A Different Standard

Photo Courtesy of Flickr

After the nation let out a collective sigh of relief when the horn sounded to end Canada’s victory over Latvia, most of the talk surrounded the performance of 21 year old Latvian goaltender Kristers Gudlevskis.

The goaltending performance of a lifetime for Gudlevskis ended with him totaling 55 saves on 57 shots in a game completely dominated by Canada in every statistical category except for save percentage.

There in lies the problem for Hockey Canada. Once again out dueled in goal, but is it as simple as that?

The problem with Canada’s goaltending is not the goaltenders and to a lesser extent not the training that goaltenders are receiving in this country. We have a long ways to go at a grassroots level training goalies, but that’s a subject for a different day. Read that first line again though, our goaltenders are not the problem.

The problem with Canada’s goaltending is about expectation and opportunity.

In a game like today’s when Canada out shot the opposition by a nearly 4 to 1 margin, it’s logical for us to expect that we would have out scored Latvia 4 to 1.

Furthermore it’s also logical for us to expect that since Carey Price is a much more established and accomplished goaltender than Kristers Gudlevskis that 16 shots against should have been an easy game for Price and that him letting in 1 goal on those 16 shots could be a bit disappointing.

The problem with that logic is that it doesn’t take into consideration the quality of the shots and the quality of the scoring chances that the shots resulted from.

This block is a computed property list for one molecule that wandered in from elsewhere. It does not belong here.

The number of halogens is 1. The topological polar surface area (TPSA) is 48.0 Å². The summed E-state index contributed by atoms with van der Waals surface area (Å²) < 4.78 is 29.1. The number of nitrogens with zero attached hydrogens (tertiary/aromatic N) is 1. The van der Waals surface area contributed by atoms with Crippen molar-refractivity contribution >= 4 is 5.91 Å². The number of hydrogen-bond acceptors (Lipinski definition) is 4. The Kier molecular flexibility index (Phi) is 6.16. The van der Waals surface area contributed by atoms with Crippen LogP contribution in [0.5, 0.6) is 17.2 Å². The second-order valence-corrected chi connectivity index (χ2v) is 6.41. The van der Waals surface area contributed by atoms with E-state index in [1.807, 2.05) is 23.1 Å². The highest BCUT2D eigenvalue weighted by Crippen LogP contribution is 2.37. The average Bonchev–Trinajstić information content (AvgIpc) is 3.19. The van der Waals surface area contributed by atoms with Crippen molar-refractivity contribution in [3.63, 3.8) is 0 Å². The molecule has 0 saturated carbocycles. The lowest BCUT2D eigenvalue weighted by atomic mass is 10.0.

If you watched the game, I would hope that you agree with me that Carey Price played a near flawless game aside from a puck handling error and miscommunication behind his goal with his defenceman.

I thought that Price looked positionally sound throughout the game and had a tidy game as far as controlling rebounds and avoiding any second chance opportunities from the Latvians.

There was one save in the third period that he looked somewhat awkward, but his positioning was good and once again, no rebound. The goal the Latvians scored was a good effort by Lauris Darzins on a clear breakaway that was a low percentage opportunity for Price to stop.

While Canada had 57 shots on the Latvian goal a lot of them weren’t of the highest quality, intended more for a rebound chance or just to get one through the crowd in front. Throw in a couple of shots that hit iron and a number of near misses and you can see how close Canada was to blowing this game wide open.

The second part of the Canadian goaltending problem is opportunity. When was the last time a Canadian team had 57 shots against in an international competition? Or even 40 shots against? Very rarely do Canadian goaltenders get the opportunity to be the hero and all too often they have the opportunity to be the goat.

Speaking from personal experience it’s easier to be the goalie that’s getting peppered with shots than it is to be the goalie counting the minutes since he last saw a shot.

For Canadian goaltenders it’s a different standard. In a sense they’ve been given the keys to the kingdom, but if you don’t bring back the crown it’ll be your head.

 

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